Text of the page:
Shahgul said: “Arbob Muhabat Shah was shivering; his hands were shaking”. I believe it was an anxiety attack just before the match. From Ganish a special horse was procured for Shahgul. Shahgul said that there was an amazing crowd at Baltit Shawaran (polo ground). Baltit team comprised of Budolo, Tayghun, Dolat, Talib, Bubu and Gamburi. Shahgul was told by Ali Gohar of Ganish village not to force/strain the horse initially.

The match began. Baltit scored the very first goal and started attacking which instantly created a pressure. Shahgul got so infuriated that he openly swore at his own teammates. Now his whole team starting defending and did everything they could to shift the pressure. At last Shahgul wearing a number 2 jersey got the opportunity to attack. He carried the ball with deft touches in a zig zag manner and scored. The score was now 2-2. The women spectators waived their petak (dupatas) put on wooden branches and started shouting slogans, as the excitement surged.

Now the intensity of the game escalated. For the Baltit team Budolo was playing at number 5 and Tayghun at number 6. They together in unison came forward to put their horses against Shahgul’s horse. They wanted to hurt, corner and pressurize Shahgul as much as they could. These reckless extremes were part of the game. Although Budolo was at a distance, but he was so enraged that he spat towards Shahgul. This was probably to shatter his confidence and let him lose his nerves. All these methods of strangulation failed miserably. The visitor team thrashed the home team by a score of 9-4.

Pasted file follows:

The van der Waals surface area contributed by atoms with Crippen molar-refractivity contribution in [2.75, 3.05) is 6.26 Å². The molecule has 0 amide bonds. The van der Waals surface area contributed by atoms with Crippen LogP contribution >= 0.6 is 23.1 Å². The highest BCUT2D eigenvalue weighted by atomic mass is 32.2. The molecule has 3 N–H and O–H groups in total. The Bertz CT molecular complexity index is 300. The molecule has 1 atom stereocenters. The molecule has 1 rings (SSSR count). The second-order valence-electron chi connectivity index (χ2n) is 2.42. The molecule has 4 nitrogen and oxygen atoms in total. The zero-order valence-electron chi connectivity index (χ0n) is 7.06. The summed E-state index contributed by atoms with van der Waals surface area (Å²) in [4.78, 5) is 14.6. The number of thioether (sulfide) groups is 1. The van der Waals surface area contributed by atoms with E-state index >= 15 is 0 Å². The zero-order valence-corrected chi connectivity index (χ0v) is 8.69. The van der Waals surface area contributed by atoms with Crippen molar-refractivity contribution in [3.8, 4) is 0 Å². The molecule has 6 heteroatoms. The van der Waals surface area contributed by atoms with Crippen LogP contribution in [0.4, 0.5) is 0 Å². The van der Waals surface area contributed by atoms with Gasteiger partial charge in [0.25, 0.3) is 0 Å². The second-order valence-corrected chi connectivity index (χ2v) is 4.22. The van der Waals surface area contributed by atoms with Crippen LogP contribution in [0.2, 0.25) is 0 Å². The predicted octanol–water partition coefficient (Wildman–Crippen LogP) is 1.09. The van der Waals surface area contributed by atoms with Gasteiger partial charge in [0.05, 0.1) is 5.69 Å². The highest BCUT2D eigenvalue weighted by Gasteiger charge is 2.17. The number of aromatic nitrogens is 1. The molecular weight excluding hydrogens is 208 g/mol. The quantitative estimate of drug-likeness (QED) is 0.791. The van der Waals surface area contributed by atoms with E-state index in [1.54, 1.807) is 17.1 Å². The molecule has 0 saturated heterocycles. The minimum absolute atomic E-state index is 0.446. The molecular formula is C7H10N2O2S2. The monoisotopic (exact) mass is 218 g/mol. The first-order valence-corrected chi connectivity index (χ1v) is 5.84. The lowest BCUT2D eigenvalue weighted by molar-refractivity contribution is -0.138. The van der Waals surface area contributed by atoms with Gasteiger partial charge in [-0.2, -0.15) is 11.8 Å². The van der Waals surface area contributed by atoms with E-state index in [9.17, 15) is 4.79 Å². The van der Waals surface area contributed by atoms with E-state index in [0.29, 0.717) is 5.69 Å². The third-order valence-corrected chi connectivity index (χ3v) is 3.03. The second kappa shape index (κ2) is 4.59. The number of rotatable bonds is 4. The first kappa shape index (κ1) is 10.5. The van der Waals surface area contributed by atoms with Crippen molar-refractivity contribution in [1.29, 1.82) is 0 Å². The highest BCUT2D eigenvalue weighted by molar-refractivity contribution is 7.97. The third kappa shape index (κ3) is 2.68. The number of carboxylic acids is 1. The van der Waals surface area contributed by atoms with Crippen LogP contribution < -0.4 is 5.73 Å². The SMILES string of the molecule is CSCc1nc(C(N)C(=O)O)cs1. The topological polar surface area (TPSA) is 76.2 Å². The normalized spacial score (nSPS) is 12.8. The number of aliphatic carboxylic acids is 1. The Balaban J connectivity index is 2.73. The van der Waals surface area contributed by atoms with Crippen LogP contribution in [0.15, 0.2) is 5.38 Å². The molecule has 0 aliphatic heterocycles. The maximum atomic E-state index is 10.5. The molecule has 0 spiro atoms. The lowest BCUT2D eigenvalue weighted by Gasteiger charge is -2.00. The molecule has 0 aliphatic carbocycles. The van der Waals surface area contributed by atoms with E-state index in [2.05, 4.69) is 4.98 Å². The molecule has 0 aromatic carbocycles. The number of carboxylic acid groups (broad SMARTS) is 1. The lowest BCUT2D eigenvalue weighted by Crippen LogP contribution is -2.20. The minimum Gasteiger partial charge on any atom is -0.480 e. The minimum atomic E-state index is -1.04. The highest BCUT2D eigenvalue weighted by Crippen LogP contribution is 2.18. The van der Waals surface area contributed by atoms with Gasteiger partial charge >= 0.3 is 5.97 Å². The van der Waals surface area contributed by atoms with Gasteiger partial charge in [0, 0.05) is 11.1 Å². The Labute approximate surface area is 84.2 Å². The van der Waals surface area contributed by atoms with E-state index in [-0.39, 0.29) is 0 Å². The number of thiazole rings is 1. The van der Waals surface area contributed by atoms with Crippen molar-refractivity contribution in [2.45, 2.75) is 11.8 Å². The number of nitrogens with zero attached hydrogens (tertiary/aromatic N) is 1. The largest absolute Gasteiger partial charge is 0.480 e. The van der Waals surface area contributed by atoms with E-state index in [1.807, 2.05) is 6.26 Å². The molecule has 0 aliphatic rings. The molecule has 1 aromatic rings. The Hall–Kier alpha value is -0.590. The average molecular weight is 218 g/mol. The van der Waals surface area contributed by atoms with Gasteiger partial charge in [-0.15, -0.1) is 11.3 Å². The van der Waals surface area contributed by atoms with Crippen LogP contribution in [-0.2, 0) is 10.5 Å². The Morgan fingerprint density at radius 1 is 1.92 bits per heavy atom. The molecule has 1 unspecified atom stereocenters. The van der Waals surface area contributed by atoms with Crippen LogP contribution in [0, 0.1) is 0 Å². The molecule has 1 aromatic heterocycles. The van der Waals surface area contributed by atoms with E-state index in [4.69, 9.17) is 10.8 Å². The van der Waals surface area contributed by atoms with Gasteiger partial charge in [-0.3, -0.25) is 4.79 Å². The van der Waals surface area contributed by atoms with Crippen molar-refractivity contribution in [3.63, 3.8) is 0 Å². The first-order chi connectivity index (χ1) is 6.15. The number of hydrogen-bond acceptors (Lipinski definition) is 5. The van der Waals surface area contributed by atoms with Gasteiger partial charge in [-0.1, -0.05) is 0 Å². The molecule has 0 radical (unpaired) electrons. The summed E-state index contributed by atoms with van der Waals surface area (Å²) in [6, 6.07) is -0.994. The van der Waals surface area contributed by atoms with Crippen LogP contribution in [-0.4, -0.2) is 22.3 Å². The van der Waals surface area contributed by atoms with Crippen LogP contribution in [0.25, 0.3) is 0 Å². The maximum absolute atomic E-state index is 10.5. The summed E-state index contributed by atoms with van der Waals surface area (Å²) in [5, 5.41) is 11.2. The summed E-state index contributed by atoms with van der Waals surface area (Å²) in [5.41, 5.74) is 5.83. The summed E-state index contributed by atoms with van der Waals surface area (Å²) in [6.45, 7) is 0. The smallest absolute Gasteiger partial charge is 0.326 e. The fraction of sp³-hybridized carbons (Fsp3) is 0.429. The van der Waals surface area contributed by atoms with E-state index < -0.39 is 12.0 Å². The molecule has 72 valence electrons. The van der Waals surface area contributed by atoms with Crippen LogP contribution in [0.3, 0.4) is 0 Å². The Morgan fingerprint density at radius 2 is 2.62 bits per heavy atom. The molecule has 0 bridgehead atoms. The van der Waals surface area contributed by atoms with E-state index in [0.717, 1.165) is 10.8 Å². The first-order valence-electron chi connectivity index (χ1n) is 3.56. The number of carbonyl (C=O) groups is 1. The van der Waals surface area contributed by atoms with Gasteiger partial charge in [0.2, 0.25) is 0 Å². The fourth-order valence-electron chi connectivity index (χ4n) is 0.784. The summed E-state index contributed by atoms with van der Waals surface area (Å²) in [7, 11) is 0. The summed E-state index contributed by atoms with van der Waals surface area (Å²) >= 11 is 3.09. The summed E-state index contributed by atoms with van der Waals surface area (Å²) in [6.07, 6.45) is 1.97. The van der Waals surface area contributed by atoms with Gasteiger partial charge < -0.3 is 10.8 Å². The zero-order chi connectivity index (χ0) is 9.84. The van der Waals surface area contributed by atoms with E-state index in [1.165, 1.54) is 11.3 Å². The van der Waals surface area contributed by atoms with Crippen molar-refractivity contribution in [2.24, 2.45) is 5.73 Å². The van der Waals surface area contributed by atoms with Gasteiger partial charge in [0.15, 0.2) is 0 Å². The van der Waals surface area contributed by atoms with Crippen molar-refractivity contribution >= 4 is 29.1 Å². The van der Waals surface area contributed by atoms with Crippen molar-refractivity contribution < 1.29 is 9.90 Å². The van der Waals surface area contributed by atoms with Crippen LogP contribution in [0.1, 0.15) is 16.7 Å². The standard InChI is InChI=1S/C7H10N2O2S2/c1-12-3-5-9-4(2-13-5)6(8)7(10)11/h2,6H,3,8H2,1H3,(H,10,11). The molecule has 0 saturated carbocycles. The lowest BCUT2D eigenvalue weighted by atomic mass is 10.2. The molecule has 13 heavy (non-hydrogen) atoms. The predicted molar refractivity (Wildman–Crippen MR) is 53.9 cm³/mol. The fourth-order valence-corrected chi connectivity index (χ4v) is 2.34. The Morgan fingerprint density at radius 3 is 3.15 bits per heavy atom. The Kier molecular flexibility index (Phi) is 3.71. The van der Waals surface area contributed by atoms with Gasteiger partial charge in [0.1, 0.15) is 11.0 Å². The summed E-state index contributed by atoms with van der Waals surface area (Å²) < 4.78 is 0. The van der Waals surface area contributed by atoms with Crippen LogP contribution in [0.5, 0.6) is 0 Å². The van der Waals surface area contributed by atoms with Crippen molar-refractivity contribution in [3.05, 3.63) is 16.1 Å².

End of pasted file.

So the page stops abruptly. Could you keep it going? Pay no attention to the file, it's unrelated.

3. Winter residence of the ruler of Hunza in Gulmit: photo by the author

As per the norm, the winning team danced first on the music beats of the local musicians. After winning the match the visiting team went to Ahmadabad, where they spent the night. Carrying the trophy, they moved to Gulmit on the next day. On reaching the residence of the ruler in Gulmit the victor team started dancing. Arbob Gulbast made a speech in front of the crowd. He said: “First with the help of God, then with the help of my grandson Shahgul Aziz we won the match”. Later, Shahgul kept the winning trophy. He himself showed to it me at the newly constructed residence of his eldest son.

Shahgul Aziz played polo for forty-five years and retired from the game in 1992. His career as a polo player surely needs a thorough assessment as he played for various teams in Gilgit-Baltistan. This article is outcome of an interview held in August 2015 at Shahgul’s residence in Gulmit, Hunza. Shahgul Aziz passed away in April 2017 but his legacy continues to live on as he was not only the finest polo player that Hunza produced, but he was surely among the top players of Gilgit-Baltistan who made records which to date remain intact.

Print Friendly, PDF & Email
Comments
Loading...